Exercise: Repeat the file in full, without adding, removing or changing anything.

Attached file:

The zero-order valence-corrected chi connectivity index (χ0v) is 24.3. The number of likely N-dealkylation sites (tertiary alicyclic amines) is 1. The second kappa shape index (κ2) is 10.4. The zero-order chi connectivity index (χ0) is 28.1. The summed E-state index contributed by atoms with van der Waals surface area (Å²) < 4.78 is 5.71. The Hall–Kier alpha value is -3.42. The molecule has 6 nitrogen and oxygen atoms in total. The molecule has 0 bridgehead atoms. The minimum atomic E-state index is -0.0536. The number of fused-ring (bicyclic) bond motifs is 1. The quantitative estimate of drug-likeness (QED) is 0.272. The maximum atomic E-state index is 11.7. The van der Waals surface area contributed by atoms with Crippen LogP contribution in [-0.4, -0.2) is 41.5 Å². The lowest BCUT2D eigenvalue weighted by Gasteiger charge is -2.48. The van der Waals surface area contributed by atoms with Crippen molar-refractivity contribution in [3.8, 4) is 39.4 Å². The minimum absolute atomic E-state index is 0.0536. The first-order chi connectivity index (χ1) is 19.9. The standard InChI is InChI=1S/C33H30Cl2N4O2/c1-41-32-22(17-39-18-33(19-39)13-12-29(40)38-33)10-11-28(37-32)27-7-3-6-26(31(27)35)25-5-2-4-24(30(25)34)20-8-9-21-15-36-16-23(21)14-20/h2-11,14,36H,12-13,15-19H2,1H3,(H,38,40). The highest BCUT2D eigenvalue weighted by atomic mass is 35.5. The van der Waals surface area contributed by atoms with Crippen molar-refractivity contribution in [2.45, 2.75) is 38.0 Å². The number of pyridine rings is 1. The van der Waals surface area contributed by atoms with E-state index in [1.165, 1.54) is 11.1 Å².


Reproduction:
The zero-order valence-corrected chi connectivity index (χ0v) is 24.3. The number of likely N-dealkylation sites (tertiary alicyclic amines) is 1. The second kappa shape index (κ2) is 10.4. The zero-order chi connectivity index (χ0) is 28.1. The summed E-state index contributed by atoms with van der Waals surface area (Å²) < 4.78 is 5.71. The Hall–Kier alpha value is -3.42. The molecule has 6 nitrogen and oxygen atoms in total. The molecule has 0 bridgehead atoms. The minimum atomic E-state index is -0.0536. The number of fused-ring (bicyclic) bond motifs is 1. The quantitative estimate of drug-likeness (QED) is 0.272. The maximum atomic E-state index is 11.7. The van der Waals surface area contributed by atoms with Crippen LogP contribution in [-0.4, -0.2) is 41.5 Å². The lowest BCUT2D eigenvalue weighted by Gasteiger charge is -2.48. The van der Waals surface area contributed by atoms with Crippen molar-refractivity contribution in [3.8, 4) is 39.4 Å². The minimum absolute atomic E-state index is 0.0536. The first-order chi connectivity index (χ1) is 19.9. The standard InChI is InChI=1S/C33H30Cl2N4O2/c1-41-32-22(17-39-18-33(19-39)13-12-29(40)38-33)10-11-28(37-32)27-7-3-6-26(31(27)35)25-5-2-4-24(30(25)34)20-8-9-21-15-36-16-23(21)14-20/h2-11,14,36H,12-13,15-19H2,1H3,(H,38,40). The highest BCUT2D eigenvalue weighted by atomic mass is 35.5. The van der Waals surface area contributed by atoms with Crippen molar-refractivity contribution in [2.45, 2.75) is 38.0 Å². The number of pyridine rings is 1. The van der Waals surface area contributed by atoms with E-state index in [1.165, 1.54) is 11.1 Å².